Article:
When a basic table is constructed, it has to use a theoretical tissue that it believes is most critical for planning. This is called the controlling tissue. When the U.S. Navy tables were constructed, its numbers were based on the 120-minute theoretical tissue, because it was believed that this tissue was most appropriate to that kind of diving. That is why the Navy tables “wash out” in 12 hours (6 X 120 minutes).
When PADI did its extensive research leading to the RDP, it reasoned that recreational divers did not dive the kinds of dives that Navy divers do. Recreational divers are frequently more shallow, and they do shorter dives. It tested divers on those kinds of dives. Their research showed that when diving within the limits you see on the RDP, the 40-minute tissue actually controlled the dive (and subsequent surface interval). To be more conservative, they selected the 60-minute theoretical tissue for the RDP. That is why the PADI tables “wash out” in 6 hours (6 X 60 minutes).
The Navy tables use the 120-minute compartment for the entire tables. PADI did not test below the limits of the RDP and cannot confirm that the 60-minute compartment is a valid choice beyond those limits. In fact, it knows that it is not valid beyond certain limits. That is why the WX and YZ rules demand longer surface intervals for repetitive dives approaching NDLs.”
Thus, we can see that the key distinction being who the tables were designed to serve. PADI focus on the concept of the NDL because they understand that the scope of their training system needs to be balanced by always permitting their divers to have direct access to the surface. NDL is just a conceptual way of admitting that their training system is limited. Thus, their trained divers are limited.
In contrast, Navy tables were designed for divers who are subjected to a training system of much broader scope. The fact that many recreational agencies use US Navy tables, or derivatives, is quite inconsequential – the model of those tables was designed for the requirements of military diving. PADI tables were designed specifically for recreational/sport/fun diving.
Using the Appropriate Tool for the Job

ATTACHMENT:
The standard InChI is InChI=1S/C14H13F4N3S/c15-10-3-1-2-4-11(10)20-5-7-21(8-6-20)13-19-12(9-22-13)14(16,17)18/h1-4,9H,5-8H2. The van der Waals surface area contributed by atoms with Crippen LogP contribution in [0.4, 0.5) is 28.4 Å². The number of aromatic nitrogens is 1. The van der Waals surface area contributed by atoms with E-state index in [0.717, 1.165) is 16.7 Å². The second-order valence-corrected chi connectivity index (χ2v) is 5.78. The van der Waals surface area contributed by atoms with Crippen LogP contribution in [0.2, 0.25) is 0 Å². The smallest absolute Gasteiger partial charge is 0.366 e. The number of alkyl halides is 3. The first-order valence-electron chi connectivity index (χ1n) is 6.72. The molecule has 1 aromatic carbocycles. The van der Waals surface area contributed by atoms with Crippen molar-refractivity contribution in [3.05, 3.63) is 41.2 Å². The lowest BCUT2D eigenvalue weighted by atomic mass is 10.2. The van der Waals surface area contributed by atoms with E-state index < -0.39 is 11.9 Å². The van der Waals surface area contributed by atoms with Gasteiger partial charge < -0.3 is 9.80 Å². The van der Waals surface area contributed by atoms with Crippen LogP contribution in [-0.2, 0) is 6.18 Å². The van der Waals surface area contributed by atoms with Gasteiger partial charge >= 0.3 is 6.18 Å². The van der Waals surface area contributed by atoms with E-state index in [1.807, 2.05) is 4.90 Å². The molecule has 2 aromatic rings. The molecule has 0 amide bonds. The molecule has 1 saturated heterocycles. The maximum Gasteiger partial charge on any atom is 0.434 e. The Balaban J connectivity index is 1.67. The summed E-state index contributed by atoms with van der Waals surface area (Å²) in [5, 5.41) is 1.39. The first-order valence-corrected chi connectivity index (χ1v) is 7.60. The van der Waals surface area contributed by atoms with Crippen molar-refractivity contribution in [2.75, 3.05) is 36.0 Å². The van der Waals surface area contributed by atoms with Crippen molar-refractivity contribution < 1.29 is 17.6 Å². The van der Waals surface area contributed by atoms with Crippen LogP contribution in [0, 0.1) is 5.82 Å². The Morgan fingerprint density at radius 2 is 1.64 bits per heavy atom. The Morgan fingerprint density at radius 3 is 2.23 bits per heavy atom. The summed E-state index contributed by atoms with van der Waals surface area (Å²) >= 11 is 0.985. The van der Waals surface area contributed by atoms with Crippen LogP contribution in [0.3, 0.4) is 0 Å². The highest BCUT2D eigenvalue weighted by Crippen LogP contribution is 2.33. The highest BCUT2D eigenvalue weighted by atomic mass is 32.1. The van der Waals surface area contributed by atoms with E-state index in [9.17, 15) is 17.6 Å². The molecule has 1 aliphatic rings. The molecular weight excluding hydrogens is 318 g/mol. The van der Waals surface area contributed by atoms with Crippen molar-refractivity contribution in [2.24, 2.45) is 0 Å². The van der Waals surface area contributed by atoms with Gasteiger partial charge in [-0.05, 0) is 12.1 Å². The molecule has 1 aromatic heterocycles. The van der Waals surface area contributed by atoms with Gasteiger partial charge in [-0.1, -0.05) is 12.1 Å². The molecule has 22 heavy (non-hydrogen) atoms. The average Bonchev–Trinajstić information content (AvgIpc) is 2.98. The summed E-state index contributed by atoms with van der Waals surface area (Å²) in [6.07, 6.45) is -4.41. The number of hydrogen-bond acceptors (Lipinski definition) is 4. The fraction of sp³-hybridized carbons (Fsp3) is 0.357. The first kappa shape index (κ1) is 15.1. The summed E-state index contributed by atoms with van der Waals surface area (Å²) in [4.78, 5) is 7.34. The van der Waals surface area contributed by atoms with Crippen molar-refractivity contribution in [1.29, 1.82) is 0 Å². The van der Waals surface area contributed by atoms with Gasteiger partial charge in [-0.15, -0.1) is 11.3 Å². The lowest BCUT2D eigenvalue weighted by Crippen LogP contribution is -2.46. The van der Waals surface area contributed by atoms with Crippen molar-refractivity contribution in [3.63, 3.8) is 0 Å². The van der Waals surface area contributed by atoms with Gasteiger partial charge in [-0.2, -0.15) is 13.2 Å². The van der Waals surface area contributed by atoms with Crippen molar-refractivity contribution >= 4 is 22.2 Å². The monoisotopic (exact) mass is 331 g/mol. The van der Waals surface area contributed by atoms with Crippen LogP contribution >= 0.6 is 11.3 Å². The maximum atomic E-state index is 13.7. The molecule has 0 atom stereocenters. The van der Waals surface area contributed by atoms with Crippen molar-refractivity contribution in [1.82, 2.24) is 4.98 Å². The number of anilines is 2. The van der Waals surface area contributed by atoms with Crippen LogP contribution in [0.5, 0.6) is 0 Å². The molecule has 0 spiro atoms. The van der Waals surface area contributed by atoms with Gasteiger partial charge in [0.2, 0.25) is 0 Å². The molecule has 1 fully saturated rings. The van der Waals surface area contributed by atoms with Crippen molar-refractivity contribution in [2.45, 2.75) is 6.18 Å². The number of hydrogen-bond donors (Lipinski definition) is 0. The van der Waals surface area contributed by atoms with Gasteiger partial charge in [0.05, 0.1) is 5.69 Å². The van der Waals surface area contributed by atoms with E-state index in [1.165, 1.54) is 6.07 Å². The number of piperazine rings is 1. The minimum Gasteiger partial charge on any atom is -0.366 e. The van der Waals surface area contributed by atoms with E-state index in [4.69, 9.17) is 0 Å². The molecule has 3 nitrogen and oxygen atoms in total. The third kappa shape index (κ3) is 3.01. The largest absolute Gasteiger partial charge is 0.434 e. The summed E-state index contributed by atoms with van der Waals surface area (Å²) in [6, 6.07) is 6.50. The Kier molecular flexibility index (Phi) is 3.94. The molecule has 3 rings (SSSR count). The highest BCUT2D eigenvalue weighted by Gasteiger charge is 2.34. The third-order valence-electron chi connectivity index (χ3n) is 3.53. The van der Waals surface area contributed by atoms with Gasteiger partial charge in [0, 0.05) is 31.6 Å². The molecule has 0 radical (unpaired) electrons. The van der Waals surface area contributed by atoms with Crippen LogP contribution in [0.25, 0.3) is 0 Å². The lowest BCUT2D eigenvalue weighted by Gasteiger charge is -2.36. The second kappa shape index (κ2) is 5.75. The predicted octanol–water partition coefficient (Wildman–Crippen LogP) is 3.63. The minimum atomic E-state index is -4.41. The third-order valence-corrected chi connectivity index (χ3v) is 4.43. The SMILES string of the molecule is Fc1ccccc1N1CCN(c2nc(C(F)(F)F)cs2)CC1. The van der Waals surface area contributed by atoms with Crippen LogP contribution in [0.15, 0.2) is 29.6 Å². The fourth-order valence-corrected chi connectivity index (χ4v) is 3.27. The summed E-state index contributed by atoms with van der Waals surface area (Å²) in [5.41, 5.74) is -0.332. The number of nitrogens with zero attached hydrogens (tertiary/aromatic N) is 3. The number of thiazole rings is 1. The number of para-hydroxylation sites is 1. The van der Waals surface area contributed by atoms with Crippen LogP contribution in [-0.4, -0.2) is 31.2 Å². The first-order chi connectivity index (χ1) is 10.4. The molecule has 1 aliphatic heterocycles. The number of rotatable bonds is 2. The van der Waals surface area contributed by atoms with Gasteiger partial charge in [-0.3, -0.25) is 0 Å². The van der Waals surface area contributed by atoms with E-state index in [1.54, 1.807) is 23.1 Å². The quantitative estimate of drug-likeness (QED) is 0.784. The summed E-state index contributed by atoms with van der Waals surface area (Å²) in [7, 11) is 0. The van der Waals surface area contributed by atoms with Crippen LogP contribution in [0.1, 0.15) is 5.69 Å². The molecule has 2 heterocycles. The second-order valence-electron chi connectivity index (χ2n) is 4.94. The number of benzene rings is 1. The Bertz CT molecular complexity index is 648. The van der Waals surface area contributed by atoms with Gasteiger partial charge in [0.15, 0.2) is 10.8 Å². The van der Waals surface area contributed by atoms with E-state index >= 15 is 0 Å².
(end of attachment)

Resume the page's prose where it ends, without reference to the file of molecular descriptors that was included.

We can see differences in the controlling tissue compartments and how those differences affect the theoretical desaturation of the divers who use them. Understanding this concept, it is easy to see the logical pros and cons of each approach.
The Navy tables permit deeper/longer dives – but also require far more substantial surface intervals to desaturate the slower controlling tissue compartments between those dives. That’s appropriate for how the Navy operate. One dive – deep and long – achieve a specific mission – get back on board – diving is finished.
PADI tables limit the depth and duration of dives – but the shorter controlling compartment permits far shorter surface intervals to desaturate. That is perfect for recreational divers, who typically conduct multiple shallow/short dives per day. ‘Fun’ divers don’t want to be sitting on a boat for hours between dives.
PADI Dive Tables and Recreational Diving Limits
The emphasis of PADI recreational diving tables is to permit multiple, shallow, dives per day. They do that by using a shorter controlling tissue compartment. PADI focus on a diving ‘style’ that tries to keep divers away from saturating the slower tissues.
In addition to being more suitable for the demands of recreational divers, the added ‘benefit’ of this ‘fast-tissue approach’ is that it permits divers to sufficiently de-saturate by only completing a controlled, paced ascent to the surface. No stops are allowed. Ensuring the immediate availability of the surface goes a long way to ensuring the safety of recreational divers. The inherent safety provided by that factor enables PADI to provide training that is cheaper, quicker and less intensive than that which would be required if slow-tissues/staged ascents were a requirement.
So – if you do a PADI course you have to accept certain limitations with the tables that control the dives. Your dives will be shallower and shorter, but they will always allow direct ascent to the surface and they will allow you to conduct multiple dives per day without excessive surface intervals. The training needed to conduct short and shallow dives, where ascending to the surface is always an option, does not need to be as intensive or wide-of-scope – so it’s cheaper, quicker, more convenient and less demanding.
A Spanner in the Works – Training versus Opportunity
However, modern technology is throwing a spanner in the works of that well-balanced system. Specifically – the evolution and popularity of diving computers.
Most divers now use computers to control their dives. Table diving is generally a thing of the past. Divers are now able to dive for as long or as deep as they wish. Dive computers don’t provide many limitations – they just calculate based on whatever you choose to do. The limitations of using the tables have been eliminated… however, the limitations of the training remain.